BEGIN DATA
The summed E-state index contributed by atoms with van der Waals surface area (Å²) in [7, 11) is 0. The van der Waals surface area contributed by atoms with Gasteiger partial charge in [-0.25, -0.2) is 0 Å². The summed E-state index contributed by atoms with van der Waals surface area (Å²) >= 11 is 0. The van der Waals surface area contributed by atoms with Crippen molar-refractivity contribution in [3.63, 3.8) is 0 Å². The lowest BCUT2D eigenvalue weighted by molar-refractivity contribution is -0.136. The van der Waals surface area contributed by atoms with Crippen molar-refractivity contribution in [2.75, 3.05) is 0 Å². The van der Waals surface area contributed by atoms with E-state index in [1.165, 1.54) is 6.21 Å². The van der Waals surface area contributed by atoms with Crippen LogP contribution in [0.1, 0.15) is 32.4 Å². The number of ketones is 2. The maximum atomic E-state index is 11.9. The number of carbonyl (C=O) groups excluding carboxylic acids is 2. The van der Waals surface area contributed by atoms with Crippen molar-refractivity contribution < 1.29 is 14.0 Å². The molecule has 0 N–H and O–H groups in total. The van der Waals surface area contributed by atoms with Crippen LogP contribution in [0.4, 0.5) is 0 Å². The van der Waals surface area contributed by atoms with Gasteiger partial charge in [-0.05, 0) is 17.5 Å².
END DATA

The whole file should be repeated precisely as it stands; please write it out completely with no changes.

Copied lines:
The summed E-state index contributed by atoms with van der Waals surface area (Å²) in [7, 11) is 0. The van der Waals surface area contributed by atoms with Gasteiger partial charge in [-0.25, -0.2) is 0 Å². The summed E-state index contributed by atoms with van der Waals surface area (Å²) >= 11 is 0. The van der Waals surface area contributed by atoms with Crippen molar-refractivity contribution in [3.63, 3.8) is 0 Å². The lowest BCUT2D eigenvalue weighted by molar-refractivity contribution is -0.136. The van der Waals surface area contributed by atoms with Crippen molar-refractivity contribution in [2.75, 3.05) is 0 Å². The van der Waals surface area contributed by atoms with E-state index in [1.165, 1.54) is 6.21 Å². The van der Waals surface area contributed by atoms with Crippen LogP contribution in [0.1, 0.15) is 32.4 Å². The number of ketones is 2. The maximum atomic E-state index is 11.9. The number of carbonyl (C=O) groups excluding carboxylic acids is 2. The van der Waals surface area contributed by atoms with Crippen molar-refractivity contribution < 1.29 is 14.0 Å². The molecule has 0 N–H and O–H groups in total. The van der Waals surface area contributed by atoms with Crippen LogP contribution in [0.4, 0.5) is 0 Å². The van der Waals surface area contributed by atoms with Gasteiger partial charge in [-0.05, 0) is 17.5 Å².